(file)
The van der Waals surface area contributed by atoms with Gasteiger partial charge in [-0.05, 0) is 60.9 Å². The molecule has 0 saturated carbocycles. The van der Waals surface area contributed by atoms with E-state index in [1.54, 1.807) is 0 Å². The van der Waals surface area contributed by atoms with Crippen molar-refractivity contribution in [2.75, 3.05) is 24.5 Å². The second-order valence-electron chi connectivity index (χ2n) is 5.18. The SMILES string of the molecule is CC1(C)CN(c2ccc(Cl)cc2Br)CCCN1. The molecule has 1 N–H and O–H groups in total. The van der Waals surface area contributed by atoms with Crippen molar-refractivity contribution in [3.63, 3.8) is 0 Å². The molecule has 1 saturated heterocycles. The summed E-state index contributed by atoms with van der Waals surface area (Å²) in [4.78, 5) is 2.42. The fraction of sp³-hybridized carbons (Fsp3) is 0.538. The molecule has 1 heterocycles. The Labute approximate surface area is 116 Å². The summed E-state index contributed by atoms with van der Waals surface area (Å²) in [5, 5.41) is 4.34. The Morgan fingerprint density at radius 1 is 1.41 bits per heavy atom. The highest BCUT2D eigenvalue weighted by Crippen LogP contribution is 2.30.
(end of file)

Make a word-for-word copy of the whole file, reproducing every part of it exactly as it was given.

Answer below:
The van der Waals surface area contributed by atoms with Gasteiger partial charge in [-0.05, 0) is 60.9 Å². The molecule has 0 saturated carbocycles. The van der Waals surface area contributed by atoms with E-state index in [1.54, 1.807) is 0 Å². The van der Waals surface area contributed by atoms with Crippen molar-refractivity contribution in [2.75, 3.05) is 24.5 Å². The second-order valence-electron chi connectivity index (χ2n) is 5.18. The SMILES string of the molecule is CC1(C)CN(c2ccc(Cl)cc2Br)CCCN1. The molecule has 1 N–H and O–H groups in total. The van der Waals surface area contributed by atoms with Crippen molar-refractivity contribution in [3.63, 3.8) is 0 Å². The molecule has 1 saturated heterocycles. The summed E-state index contributed by atoms with van der Waals surface area (Å²) in [4.78, 5) is 2.42. The fraction of sp³-hybridized carbons (Fsp3) is 0.538. The molecule has 1 heterocycles. The Labute approximate surface area is 116 Å². The summed E-state index contributed by atoms with van der Waals surface area (Å²) in [5, 5.41) is 4.34. The Morgan fingerprint density at radius 1 is 1.41 bits per heavy atom. The highest BCUT2D eigenvalue weighted by Crippen LogP contribution is 2.30.